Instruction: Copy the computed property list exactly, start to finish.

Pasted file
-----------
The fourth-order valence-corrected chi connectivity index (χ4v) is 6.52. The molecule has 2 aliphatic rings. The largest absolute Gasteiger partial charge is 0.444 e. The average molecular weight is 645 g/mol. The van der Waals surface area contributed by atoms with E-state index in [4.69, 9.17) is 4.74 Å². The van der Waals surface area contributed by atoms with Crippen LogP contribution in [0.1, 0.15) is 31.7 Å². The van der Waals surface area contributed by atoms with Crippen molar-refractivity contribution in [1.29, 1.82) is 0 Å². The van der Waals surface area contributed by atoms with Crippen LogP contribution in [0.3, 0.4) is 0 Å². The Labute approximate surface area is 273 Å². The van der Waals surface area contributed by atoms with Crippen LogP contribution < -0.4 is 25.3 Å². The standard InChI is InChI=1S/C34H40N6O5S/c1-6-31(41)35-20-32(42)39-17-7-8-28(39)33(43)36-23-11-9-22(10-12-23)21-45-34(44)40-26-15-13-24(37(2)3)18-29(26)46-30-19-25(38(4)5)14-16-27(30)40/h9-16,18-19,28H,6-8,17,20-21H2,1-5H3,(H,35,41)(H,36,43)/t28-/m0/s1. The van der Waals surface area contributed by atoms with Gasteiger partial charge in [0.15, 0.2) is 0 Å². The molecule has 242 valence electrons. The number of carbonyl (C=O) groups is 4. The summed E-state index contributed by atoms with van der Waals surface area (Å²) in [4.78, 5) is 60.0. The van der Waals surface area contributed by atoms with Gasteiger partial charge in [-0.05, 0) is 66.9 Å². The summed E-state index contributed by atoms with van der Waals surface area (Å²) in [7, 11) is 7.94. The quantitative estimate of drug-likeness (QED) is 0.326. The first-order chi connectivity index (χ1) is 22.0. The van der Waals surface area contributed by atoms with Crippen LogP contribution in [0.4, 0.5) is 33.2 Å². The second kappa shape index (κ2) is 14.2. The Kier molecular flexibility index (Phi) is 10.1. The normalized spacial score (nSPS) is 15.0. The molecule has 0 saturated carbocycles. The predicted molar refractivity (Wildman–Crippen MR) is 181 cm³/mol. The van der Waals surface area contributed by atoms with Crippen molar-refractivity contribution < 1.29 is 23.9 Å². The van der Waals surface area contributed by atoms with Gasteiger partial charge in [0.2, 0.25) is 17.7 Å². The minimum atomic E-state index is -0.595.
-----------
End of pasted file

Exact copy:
The fourth-order valence-corrected chi connectivity index (χ4v) is 6.52. The molecule has 2 aliphatic rings. The largest absolute Gasteiger partial charge is 0.444 e. The average molecular weight is 645 g/mol. The van der Waals surface area contributed by atoms with E-state index in [4.69, 9.17) is 4.74 Å². The van der Waals surface area contributed by atoms with Crippen LogP contribution in [0.1, 0.15) is 31.7 Å². The van der Waals surface area contributed by atoms with Crippen molar-refractivity contribution in [1.29, 1.82) is 0 Å². The van der Waals surface area contributed by atoms with Crippen LogP contribution in [0.3, 0.4) is 0 Å². The Labute approximate surface area is 273 Å². The van der Waals surface area contributed by atoms with Crippen LogP contribution < -0.4 is 25.3 Å². The standard InChI is InChI=1S/C34H40N6O5S/c1-6-31(41)35-20-32(42)39-17-7-8-28(39)33(43)36-23-11-9-22(10-12-23)21-45-34(44)40-26-15-13-24(37(2)3)18-29(26)46-30-19-25(38(4)5)14-16-27(30)40/h9-16,18-19,28H,6-8,17,20-21H2,1-5H3,(H,35,41)(H,36,43)/t28-/m0/s1. The van der Waals surface area contributed by atoms with Gasteiger partial charge in [0.15, 0.2) is 0 Å². The molecule has 242 valence electrons. The number of carbonyl (C=O) groups is 4. The summed E-state index contributed by atoms with van der Waals surface area (Å²) in [4.78, 5) is 60.0. The van der Waals surface area contributed by atoms with Gasteiger partial charge in [-0.05, 0) is 66.9 Å². The summed E-state index contributed by atoms with van der Waals surface area (Å²) in [7, 11) is 7.94. The quantitative estimate of drug-likeness (QED) is 0.326. The first-order chi connectivity index (χ1) is 22.0. The van der Waals surface area contributed by atoms with Crippen LogP contribution in [0.4, 0.5) is 33.2 Å². The second kappa shape index (κ2) is 14.2. The Kier molecular flexibility index (Phi) is 10.1. The normalized spacial score (nSPS) is 15.0. The molecule has 0 saturated carbocycles. The predicted molar refractivity (Wildman–Crippen MR) is 181 cm³/mol. The van der Waals surface area contributed by atoms with Crippen molar-refractivity contribution < 1.29 is 23.9 Å². The van der Waals surface area contributed by atoms with Gasteiger partial charge in [0.2, 0.25) is 17.7 Å². The minimum atomic E-state index is -0.595.